if a review is older than 3 months ive probably changed my mind
draws formally from twilight city, using an epistolary form to insert the personal at the centre of a political documentary. L is a middle-caste (?) film student whose upper-caste partner could fight the good fight against hindu nationalism at university, but wouldn't fight for their intercaste relationship against his parents. kapadia's style of personal, slow, sonically rich documentaries brushes up against intense and angry student speeches and phone camera footage as the universities come under assault by police and militias…
watched as part of a lecture by the artist. really generous and intelligent man, filmmaking as a collaborative body of people and opaque filmmaking as an opportunity to disrupt the imperial practices in film history. im not sure how that comes across in the film without introduction but it is beautiful and calming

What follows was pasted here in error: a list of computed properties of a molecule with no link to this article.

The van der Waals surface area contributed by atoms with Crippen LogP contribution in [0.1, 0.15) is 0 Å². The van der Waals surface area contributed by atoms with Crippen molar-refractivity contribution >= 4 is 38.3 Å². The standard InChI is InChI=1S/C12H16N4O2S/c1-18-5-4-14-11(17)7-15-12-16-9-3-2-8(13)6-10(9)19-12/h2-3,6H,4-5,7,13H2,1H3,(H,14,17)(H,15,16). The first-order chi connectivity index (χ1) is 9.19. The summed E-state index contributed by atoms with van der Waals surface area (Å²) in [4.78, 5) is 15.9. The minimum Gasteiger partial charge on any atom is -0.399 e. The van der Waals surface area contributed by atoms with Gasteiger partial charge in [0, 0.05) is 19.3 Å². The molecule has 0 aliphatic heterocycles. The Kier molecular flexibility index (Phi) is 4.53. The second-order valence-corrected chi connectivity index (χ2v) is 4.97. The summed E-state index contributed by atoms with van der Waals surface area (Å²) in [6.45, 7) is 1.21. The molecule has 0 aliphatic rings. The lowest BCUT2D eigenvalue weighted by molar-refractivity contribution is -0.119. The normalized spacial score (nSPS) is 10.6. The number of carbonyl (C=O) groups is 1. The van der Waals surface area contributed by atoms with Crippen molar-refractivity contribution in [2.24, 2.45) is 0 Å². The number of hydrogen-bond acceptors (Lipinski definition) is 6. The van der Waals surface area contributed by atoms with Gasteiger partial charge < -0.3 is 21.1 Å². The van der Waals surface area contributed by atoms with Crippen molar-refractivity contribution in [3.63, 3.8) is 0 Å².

when that one yute talks abt the come in love / stay in peace painting on brixton bridge that got commissioned to cover up "fuck off back to clapham yuppie cunts" and he doesnt even mention that.
man, i work in arts-based youth work. its always the same generic chat abt community, belonging, amorphous change. we can ask young people more interesting questions.